We have no doubt all seen advertisements for insurance companies where a chain of often humorous, bizarre events leads to catastrophic results. An ice-cream is dropped – the car door is opened to find it – a passing truck swerves – a car on a trolley jack is bumped and rolls down the hill … and eventually … a caravan rolls into a river.
Is the person who dropped the ice-cream legally responsible for the write-off of the caravan? Or is that resultant event seen as too remote from the original act?
Possible, foreseeable, hold harmless, make good?
‘Too remote’ is a legal term, but has nothing to do with geography. Too remote refers to how close or removed a result may be from the original causal act. While common law may exclude coverage due to remoteness, a properly constructed indemnity clause may serve to include such risk. There are many other terms used within contracts, and specifically within indemnity clauses, but the aim here is not to investigate each one.
If issuing indemnity, you should make sure safeguards are in place to properly define exposure. If receiving indemnity, ensure there are no restrictions that limit what you think you are covered for.
Common law and statutory rights provide a starting point, and indemnity clauses will seek to either affirm or alter those positions. Contract indemnity clauses will provide further detail to cover various possibilities, and will often become serious points of negotiation in construction contracts, as they should.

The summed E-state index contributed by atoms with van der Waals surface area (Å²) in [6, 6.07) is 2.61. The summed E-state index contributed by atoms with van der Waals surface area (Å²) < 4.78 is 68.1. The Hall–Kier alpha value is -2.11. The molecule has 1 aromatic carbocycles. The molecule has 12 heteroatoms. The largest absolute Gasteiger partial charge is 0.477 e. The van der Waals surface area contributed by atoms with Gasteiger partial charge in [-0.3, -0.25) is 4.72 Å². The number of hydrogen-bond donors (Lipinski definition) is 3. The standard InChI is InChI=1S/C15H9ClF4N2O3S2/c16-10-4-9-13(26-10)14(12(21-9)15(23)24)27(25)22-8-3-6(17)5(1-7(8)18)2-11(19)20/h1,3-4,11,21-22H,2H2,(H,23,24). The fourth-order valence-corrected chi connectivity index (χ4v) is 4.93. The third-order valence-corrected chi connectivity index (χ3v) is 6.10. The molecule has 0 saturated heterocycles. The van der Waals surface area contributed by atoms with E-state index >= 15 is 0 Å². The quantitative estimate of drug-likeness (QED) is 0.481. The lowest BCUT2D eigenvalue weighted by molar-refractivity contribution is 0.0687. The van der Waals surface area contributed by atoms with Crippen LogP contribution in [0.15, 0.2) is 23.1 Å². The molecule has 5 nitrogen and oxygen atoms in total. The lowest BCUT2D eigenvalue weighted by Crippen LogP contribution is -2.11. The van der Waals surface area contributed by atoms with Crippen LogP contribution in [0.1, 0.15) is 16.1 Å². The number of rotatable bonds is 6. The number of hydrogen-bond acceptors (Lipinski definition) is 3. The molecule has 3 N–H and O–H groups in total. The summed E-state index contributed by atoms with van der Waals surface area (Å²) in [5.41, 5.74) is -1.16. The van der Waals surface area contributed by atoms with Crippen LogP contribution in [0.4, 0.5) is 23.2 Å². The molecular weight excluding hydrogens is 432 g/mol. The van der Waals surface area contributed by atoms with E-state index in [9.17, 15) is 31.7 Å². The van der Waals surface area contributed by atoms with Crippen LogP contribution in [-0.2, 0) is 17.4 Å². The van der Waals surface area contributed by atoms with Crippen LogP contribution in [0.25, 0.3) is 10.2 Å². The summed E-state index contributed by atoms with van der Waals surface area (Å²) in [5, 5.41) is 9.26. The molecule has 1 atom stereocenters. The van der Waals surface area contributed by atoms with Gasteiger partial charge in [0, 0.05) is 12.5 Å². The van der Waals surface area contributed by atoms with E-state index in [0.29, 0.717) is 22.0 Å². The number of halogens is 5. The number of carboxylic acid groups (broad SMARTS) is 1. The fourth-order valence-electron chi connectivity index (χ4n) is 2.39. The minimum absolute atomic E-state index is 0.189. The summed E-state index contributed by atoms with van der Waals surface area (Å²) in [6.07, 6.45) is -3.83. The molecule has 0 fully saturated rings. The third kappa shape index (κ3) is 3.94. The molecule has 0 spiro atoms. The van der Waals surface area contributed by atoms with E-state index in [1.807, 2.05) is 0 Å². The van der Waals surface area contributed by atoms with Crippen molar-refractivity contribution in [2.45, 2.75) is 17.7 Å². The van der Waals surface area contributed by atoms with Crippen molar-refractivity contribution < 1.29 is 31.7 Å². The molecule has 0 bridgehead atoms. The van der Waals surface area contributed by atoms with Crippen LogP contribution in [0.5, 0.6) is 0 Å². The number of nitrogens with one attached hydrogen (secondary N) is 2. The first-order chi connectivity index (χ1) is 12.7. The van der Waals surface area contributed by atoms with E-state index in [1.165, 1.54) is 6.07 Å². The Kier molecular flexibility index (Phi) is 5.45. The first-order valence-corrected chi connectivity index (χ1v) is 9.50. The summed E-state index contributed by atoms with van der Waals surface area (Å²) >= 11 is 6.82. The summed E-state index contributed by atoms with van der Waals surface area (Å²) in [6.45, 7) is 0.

What matters here is that the clause fits the circumstances.
It is vital that the indemnifier is absolutely aware of their liability. Are they liable only for their own actions, or also for the conduct of the other party? Are they liable for a claim made by third parties? Are there exceptions or limitations? What is the scope of liability?
The answers to these questions lie in the individual wording of the indemnity clause, and it is imperative that both sides, both indemnifier and indemnified, fully understand the implications of the words.
Start the clock!
The ability to make a claim under indemnity clauses begins when the first event occurs that has given rise to the claim. How long after that event may a claim be made? There is a statute of limitation on such claims, but the specifics will depend on whether the claim is made under a contract, or a deed.
Under a contract, the limit is six years, whereas, in NSW at least, the limit under a deed is 12 years. However, while that is the statutory limit, if the indemnifying party refuses to honour that obligation, that refusal then becomes a triggering event, and the clock will start again from that time, which may be substantially later than the original event.
It is essential that a lawyer is consulted for the wording of any contract, but in particular, in the construction of indemnity clauses. There are many variations, and the consequences will remain for many years. If you are the indemnified party, ready to sign and formalise an agreement, it is essential that you understand the ramifications. Do not simply assume that ‘there is an indemnity clause, so I’m covered’. The construction of such clauses varies enormously, as do the implications for possible claims down the track.
Indemnity clauses – handle with care. Contract Law – we know it! It will be easier with sound legal advice from the experts. Owen Hodge Lawyers. We are here to help.